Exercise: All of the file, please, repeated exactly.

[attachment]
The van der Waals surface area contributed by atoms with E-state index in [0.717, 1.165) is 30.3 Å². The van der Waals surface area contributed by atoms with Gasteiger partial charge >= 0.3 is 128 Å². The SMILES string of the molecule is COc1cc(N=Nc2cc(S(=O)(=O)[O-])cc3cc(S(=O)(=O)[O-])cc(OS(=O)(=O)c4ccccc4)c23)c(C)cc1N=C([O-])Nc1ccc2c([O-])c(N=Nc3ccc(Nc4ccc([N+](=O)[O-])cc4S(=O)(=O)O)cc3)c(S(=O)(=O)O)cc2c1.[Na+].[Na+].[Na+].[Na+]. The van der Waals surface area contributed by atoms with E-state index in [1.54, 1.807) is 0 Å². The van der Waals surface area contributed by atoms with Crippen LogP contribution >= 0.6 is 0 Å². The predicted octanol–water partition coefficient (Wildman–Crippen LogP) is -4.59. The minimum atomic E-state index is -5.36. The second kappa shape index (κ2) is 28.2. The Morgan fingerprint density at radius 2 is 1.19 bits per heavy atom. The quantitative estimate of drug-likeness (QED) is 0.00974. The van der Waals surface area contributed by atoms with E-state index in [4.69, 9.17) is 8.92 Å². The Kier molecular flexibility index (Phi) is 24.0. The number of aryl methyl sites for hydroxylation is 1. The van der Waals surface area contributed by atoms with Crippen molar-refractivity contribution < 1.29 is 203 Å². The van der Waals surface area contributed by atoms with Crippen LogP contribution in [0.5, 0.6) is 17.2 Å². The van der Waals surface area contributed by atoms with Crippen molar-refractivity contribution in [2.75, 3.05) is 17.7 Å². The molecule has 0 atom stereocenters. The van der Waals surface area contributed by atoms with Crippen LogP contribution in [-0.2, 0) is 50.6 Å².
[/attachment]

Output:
The van der Waals surface area contributed by atoms with E-state index in [0.717, 1.165) is 30.3 Å². The van der Waals surface area contributed by atoms with Gasteiger partial charge >= 0.3 is 128 Å². The SMILES string of the molecule is COc1cc(N=Nc2cc(S(=O)(=O)[O-])cc3cc(S(=O)(=O)[O-])cc(OS(=O)(=O)c4ccccc4)c23)c(C)cc1N=C([O-])Nc1ccc2c([O-])c(N=Nc3ccc(Nc4ccc([N+](=O)[O-])cc4S(=O)(=O)O)cc3)c(S(=O)(=O)O)cc2c1.[Na+].[Na+].[Na+].[Na+]. The van der Waals surface area contributed by atoms with E-state index in [1.54, 1.807) is 0 Å². The van der Waals surface area contributed by atoms with Crippen LogP contribution >= 0.6 is 0 Å². The predicted octanol–water partition coefficient (Wildman–Crippen LogP) is -4.59. The minimum atomic E-state index is -5.36. The second kappa shape index (κ2) is 28.2. The Morgan fingerprint density at radius 2 is 1.19 bits per heavy atom. The quantitative estimate of drug-likeness (QED) is 0.00974. The van der Waals surface area contributed by atoms with E-state index in [4.69, 9.17) is 8.92 Å². The Kier molecular flexibility index (Phi) is 24.0. The number of aryl methyl sites for hydroxylation is 1. The van der Waals surface area contributed by atoms with Crippen molar-refractivity contribution < 1.29 is 203 Å². The van der Waals surface area contributed by atoms with Crippen LogP contribution in [0.5, 0.6) is 17.2 Å². The van der Waals surface area contributed by atoms with Crippen molar-refractivity contribution in [2.75, 3.05) is 17.7 Å². The molecule has 0 atom stereocenters. The van der Waals surface area contributed by atoms with Crippen LogP contribution in [-0.2, 0) is 50.6 Å².